Captaining Ireland would be a huge honour, says Sean O’Brien

Sean O’Brien says it would be a ‘huge honour’ to be named Ireland captain.

Joe Schmidt is set to name his extended Six Nations squad this week, with the Leinster backrow one of a handful of players in the mix to replace the retired Paul O’Connell.

The Tullow native has worn the armband at provincial level on one off occasions and skippered Ireland just once in the World Cup warm up over Scotland last August.

But the 28-year-old is seen as one of the players best suited for the role, alongside Jamie Heaslip, Rory Best, Johnny Sexton and Conor Murray.

“It would be something you would embrace, a huge honour if you were asked to do it, but I have not actually thought that much about it,” O’Brien admitted.

“Nothing changes. I have always said that. The captain is just a word beside your name on a day. You just have to keep doing what you are doing. I don’t see it as a burden.”

It may only be a word, but there is a lot more to a captain than an extra seven letters, as O’Brien concedes.

“The fuss is there because you want someone who is going to be one of the leading players on and off the field, who can influence things by what he does, what he stands for, how he leads the group, drive a key message during the week, keeping his standards to be the best he can be,” he said.

“When you look at previous captains like Paulie [O’Connell], Brian [O’Driscoll], that was what they did. They were the ultimate professionals.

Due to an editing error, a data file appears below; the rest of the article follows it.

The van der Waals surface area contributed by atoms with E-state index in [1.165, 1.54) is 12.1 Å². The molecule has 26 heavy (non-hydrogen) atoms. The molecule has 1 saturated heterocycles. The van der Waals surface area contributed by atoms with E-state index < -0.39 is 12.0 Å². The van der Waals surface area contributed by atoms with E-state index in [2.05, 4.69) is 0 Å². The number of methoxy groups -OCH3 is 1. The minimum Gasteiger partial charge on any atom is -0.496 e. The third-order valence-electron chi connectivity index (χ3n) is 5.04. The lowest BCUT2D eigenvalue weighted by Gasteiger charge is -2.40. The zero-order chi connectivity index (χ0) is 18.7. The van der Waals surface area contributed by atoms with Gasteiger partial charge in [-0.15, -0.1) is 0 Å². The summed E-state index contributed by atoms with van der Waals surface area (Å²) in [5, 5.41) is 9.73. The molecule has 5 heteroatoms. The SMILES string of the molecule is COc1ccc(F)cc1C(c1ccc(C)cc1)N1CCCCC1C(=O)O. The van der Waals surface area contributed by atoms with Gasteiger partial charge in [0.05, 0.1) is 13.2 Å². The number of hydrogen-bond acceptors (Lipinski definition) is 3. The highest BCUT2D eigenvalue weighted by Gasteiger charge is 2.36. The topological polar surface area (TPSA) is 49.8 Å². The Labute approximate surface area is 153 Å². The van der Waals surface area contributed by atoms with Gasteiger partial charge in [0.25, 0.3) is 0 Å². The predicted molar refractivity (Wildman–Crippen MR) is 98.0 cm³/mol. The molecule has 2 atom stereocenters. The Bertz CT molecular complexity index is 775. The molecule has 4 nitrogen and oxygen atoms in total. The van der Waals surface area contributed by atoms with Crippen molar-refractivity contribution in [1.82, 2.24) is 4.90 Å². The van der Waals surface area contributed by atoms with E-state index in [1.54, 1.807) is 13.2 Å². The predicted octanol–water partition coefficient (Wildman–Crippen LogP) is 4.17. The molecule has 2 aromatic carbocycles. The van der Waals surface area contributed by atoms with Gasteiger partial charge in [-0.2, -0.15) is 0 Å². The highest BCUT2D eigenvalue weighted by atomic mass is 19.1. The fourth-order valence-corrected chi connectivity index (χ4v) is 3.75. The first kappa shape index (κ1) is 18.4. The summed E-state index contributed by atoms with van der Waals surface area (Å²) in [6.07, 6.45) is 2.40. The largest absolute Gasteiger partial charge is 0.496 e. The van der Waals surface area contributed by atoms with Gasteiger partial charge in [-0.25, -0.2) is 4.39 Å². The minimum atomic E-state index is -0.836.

“And whatever they said they backed it up by doing the business on the field.”

O’Brien is optimistic about the quality that is available to Schmidt as Ireland aim for an historic third Six Nations success in a row, despite the recent cloud hanging over the Irish provinces.

A youthful Leinster and a revitalised Munster lifted some of the gloom with wins over the weekend, and though they came too late to make a difference to this season’s European competition, there was a well timed burst of confidence in their wake.

As champions, Ireland will expect to be targeted once more, but can they front up despite the loss of key players like O’Connell, Tommy Bowe, Peter O’Mahony and Iain Henderson?

“I think every year it gets tougher, especially when you’re defending your title and you lose a few lads,” he said.

“Henderson is out and you lose Paulie, they’re two massive players on their own, but you have other lads to step up. That’s the exciting part about it. There’s other lads trying to fill in their roles, they’re eager and bring a lot of energy to the whole thing, once we keep driving standards and making sure that we’re in the right place.”

Dismissing the idea of a crisis in the Irish game, O’Brien highlighted the performances of Leinster flanker Josh van der Flier, while there were a handful of other academy products putting their hand up in last Saturday’s victory.

“I think that it’s an exciting time for us again,” O’Brien said. “With the talent that is in the provinces now, all the younger lads coming through, competition is still going to be very, very high. I wouldn’t be thinking anything negative, we’re looking forward to the challenge that is ahead of us. I think we’ll have a very, very strong squad this year, and a hugely talented and exciting squad.

“They’re probably going to be better in the long run [than the current players],” O’Brien added of the young Leinster stars who impressed on Saturday at the RDS. You look at Ross [Molony], the game he played and the maturity he showed. It’s an exciting time, there is a lot of really good young lads coming through, and I think we’ll soon see what they’re all made of.”


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